With regard to the IMF, we're dedicated to helping our 185 member countries confront the current challenges. The fund's mandate is to promote global financial and economic stability as a basis for sustained global growth and prosperity. The scope of the recent run-up in energy and commodity prices underscores their macroeconomic significance, putting inflation risks, posed by rising energy and commodity prices squarely within the Fund's mandate. And the global scope of these developments also underscores that a successful response will have to be globally consistent and globally coherent.

Of course, the challenges created by these price rises, extends beyond the Fund's mandate, and as a result, we are participating in the UN secretary general's task force on food prices. Within this broader context, and in line with our mandate, we're focusing on several specific areas, including the provision of financial assistance and policy advice to countries that are negatively affected by the latest international price developments. In particular, we're currently active in—we're currently in active discussion with 10 to 12 low-income member countries regarding possible balance payments financing. Of course, we're conducting economic research aimed at better understanding of the cause of these recent energy and food price increases and their impact and ways to alleviate them. And we're also working with others to develop risk management and risk mitigation tools and strategies that could be used by our members.

But the current challenges to global prosperity and progress are potentially serious and contain many novel elements. However, they can and will be surmounted successfully so long as the responses are appropriate, coherent and consistent in the global context. This is a key understanding of the underlying reality of a global economy.

Thank you very much. (Applause.)

MODERATOR: I will go for 10 minutes and then we'll open it up for questions.

Wonderful comments John, and folks, there's a speech from Dr. Lipsky out of Rome, was it, on oil investment that I think is critical. I'll talk about that in a second. Let's talk the blunt instrument of the U.S. dollar, trade weighted major, two deviations down, acceleration lower, the broad dollar that you've just mentioned rolling over from 2002 highs. Is there a political economics here that will involve a more overt effort to reverse this dollar weakness?

MR. LIPSKY: Well, from our point of view—from the Fund's point of view, we look at exchange rates on a broad multi-lateral basis in real effective terms, if you will. From that point of view, the dollar has been, as I mentioned in my earlier remarks, well over-valued from a medium-term equilibrium point of view. And so, the recent decline has been movement towards a more sustainable long-term situation. The problem has been, of course that when viewed on a bi-lateral basis, it may not be true in individual currency pairs. So, for example, when we look at Asian currencies, many of them are substantially undervalued, currencies with countries with whom the U.S. trades substantially. When we look at European currencies, the euro appears to be on the strong side.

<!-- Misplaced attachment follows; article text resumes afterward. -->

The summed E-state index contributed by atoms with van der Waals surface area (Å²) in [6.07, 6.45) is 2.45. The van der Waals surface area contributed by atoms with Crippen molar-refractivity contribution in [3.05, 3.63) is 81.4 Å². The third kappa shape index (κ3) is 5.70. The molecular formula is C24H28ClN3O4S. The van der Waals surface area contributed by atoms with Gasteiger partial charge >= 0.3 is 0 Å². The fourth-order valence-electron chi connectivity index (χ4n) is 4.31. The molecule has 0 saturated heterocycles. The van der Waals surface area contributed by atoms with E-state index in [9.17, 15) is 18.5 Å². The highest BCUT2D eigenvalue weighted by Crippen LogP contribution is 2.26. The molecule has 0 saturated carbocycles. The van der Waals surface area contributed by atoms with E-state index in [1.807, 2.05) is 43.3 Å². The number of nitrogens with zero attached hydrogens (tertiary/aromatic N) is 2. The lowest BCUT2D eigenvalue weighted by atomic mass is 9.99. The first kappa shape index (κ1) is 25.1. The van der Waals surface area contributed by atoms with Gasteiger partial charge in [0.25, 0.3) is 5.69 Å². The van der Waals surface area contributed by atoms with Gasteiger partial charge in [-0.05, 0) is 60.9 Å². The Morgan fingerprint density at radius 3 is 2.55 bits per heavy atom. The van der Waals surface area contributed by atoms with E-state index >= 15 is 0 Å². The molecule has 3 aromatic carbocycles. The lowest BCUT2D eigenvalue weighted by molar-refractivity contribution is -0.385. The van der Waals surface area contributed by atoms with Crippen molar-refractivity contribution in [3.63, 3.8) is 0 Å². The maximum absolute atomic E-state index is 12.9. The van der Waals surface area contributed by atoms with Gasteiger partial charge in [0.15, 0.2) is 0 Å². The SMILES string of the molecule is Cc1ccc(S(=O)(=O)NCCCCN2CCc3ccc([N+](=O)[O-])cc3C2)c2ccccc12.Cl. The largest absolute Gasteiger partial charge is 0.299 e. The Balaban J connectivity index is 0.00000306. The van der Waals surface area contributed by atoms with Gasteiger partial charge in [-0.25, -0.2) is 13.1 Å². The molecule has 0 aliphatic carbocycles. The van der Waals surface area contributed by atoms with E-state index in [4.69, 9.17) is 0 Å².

We conducted Multilateral Consultations on Global Imbalances in 2006 and 2007, with a group of five key economies—the U.S., the euro area as a group, Japan, Saudi Arabia and China—to address the issue of how to sustain global growth while reducing global imbalances. It was recognized by these participants that producing this result was a shared responsibility and would require both, inevitably, a shift in the sources of growth in these economies and a need for coherent and consistent global policy initiatives that would achieve that end. In April 2007, the five participants promulgated a list of policy initiatives that each of them would take responsibility for in that effort.

The idea—this may seem a bit long-winded, but why I'm going into this in this context, it was exactly recognized that inevitably the conditions were going to emerge that would cause these global imbalances to become reduced. If adequate policy measures were put in place, that adjustment would be a relatively smooth one and would not necessarily involve brusque movements in exchange rates, and movements that would be balanced globally. In fact, not all the policies that were announced or offered as part of that program have been put in place. Among others, of course, that in Asian economies that have been following fixed exchange rate policies have not produced significant shifts in their exchange rates in real-effective terms against a broad basket of currencies. In other words, the failure, so far, to enact all those policies, is producing strains in exchange rates.